(I can't believe I've ended up spending this much time defending a toss-off posting where I at most expected to get a response like "ha ha funny lol thanx!")

I don't think I said that Israel didn't or wouldn't continue to exist. I don't know which part you're saying is pragmatic.

I assumed too much because of your strong endorsement, and it took me aback because I respect your opinion, and so like it when we're in total agreement. Thank you for setting me straight. I'm sorry I've wasted so much of your time on this.

No, these are worthwhile issues to discuss; I just didn't expect to be doing it in this particular context. I'm sure some googlers are in for a surprise.

I'm saying that Rosenberg's conclusions about the current existence of both Israel and Palestinians, and the need to accommodate those facts, are pragmatic (thus his "So what?", which I'm sure he'd apply to Israel as much as he applied it to the Palestinians). And it's a pragmatism I largely share. I wasn't thrilled with things like "entitled to self-determination, peace and security in their own land"--what land, exactly?--but overall I agree with him, and in terms of refuting Gingrich's statement in a linkable way I think he does an excellent job.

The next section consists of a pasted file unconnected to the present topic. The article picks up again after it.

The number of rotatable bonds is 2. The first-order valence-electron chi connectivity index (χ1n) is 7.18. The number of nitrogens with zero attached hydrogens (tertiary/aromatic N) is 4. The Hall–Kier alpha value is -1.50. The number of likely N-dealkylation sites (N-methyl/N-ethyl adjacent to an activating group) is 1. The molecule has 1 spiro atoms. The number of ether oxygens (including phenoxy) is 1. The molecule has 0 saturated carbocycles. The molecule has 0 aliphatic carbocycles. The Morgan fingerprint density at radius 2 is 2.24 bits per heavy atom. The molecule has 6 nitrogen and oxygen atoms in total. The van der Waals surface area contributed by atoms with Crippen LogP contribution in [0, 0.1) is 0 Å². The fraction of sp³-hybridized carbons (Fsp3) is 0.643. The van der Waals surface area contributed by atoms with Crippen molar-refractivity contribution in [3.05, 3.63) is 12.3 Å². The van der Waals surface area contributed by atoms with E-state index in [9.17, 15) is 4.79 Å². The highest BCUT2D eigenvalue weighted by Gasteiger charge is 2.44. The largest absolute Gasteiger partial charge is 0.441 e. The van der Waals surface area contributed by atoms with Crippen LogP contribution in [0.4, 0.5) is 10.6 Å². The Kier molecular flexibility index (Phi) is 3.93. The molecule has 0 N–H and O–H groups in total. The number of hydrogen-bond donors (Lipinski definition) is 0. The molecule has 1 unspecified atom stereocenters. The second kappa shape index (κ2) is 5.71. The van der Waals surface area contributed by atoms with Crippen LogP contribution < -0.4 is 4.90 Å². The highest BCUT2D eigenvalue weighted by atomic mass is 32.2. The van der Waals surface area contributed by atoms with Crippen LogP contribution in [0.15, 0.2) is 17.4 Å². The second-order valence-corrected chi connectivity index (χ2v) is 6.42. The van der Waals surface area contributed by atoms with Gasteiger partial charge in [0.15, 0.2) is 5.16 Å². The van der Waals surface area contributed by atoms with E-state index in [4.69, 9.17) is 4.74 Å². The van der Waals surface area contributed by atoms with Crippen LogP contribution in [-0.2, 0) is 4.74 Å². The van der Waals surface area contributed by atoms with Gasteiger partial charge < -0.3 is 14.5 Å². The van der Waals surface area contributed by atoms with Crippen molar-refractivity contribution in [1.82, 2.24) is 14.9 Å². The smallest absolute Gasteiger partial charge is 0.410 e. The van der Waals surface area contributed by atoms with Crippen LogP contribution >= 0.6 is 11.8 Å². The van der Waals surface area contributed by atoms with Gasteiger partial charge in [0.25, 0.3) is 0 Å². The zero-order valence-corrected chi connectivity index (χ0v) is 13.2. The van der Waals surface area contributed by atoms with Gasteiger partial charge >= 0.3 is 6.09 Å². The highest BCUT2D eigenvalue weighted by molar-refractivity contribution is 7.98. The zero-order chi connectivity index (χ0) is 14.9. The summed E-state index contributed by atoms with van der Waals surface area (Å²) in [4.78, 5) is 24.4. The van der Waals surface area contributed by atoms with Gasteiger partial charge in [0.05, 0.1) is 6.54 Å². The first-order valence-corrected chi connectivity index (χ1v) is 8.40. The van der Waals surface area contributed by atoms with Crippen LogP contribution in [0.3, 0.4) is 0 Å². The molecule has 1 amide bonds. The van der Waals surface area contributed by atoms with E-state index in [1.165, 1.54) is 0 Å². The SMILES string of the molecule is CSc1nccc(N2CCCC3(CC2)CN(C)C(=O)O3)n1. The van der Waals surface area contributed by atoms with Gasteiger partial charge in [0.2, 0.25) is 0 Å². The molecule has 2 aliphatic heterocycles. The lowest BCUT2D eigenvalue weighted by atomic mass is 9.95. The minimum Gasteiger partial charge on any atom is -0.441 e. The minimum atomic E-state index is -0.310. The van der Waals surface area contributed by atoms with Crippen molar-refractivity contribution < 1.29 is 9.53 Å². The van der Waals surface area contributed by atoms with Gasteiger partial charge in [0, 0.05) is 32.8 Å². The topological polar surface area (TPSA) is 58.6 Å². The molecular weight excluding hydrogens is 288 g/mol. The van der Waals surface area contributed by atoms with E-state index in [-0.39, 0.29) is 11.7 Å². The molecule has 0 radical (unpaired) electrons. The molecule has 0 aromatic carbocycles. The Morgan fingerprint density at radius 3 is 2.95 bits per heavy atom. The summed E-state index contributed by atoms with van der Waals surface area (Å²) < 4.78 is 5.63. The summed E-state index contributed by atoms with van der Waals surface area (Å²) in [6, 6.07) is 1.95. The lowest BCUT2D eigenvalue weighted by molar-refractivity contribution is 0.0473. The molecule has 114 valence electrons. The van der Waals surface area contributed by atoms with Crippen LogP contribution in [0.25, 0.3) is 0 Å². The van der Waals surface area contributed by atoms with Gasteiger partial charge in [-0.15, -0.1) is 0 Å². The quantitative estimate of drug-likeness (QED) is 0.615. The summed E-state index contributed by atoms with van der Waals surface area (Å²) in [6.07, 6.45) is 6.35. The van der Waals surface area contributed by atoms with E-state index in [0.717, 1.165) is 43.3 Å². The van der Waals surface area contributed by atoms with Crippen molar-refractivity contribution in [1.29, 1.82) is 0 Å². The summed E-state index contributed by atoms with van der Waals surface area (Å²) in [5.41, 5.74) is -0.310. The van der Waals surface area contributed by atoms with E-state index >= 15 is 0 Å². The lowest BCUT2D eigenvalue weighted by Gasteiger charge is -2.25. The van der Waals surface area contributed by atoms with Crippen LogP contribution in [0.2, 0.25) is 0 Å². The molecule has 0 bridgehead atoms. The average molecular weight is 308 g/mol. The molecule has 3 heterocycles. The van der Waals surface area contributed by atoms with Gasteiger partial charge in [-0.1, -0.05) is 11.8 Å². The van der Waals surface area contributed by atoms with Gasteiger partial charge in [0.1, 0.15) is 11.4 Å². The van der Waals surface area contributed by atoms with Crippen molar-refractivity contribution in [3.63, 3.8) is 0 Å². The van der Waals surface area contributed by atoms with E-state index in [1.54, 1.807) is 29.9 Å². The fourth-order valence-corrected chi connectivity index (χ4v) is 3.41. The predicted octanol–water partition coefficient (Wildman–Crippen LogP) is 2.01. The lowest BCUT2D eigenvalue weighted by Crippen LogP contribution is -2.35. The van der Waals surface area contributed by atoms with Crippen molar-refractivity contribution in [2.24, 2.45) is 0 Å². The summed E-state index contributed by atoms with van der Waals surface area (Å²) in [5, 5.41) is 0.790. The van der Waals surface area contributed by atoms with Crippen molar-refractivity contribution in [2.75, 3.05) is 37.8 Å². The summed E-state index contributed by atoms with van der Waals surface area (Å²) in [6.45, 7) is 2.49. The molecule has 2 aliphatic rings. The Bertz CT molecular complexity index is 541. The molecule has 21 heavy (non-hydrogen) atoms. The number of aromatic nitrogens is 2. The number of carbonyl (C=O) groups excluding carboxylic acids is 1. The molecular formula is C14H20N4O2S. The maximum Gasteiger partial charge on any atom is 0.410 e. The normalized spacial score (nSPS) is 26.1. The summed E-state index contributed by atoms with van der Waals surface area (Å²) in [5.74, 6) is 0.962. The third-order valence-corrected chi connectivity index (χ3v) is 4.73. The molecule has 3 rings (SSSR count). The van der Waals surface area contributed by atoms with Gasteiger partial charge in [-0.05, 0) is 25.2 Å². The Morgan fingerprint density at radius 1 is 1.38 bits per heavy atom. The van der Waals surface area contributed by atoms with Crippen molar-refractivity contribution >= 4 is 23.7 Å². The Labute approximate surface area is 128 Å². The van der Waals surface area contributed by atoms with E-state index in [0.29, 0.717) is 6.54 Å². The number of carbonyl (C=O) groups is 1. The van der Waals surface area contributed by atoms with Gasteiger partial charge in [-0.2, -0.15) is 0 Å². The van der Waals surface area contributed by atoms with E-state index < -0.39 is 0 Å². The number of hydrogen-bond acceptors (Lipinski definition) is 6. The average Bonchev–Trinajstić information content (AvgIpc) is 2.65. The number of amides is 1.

It certainly is linkable!

I still don't understand what you mean about pragmatism completely, because I feel like the stance you describe is . What more idealistic takes have you been hearing that don't take into account the existence of the Zionist entity? I'm sorry to be thick about this. I don't really hear any major voices on "our side" (maybe I'm not listening carefully) arguing that everyone whose ancestors weren't there by 1900 should be deported (or driven into the sea). Who's saying the present existence of Israel doesn't have to be taken into account?

Uh, the stance you describe is standard.

They're worthwhile issues, but I'm afraid I really have reached my limit for discussion of this posting.

Happy new year!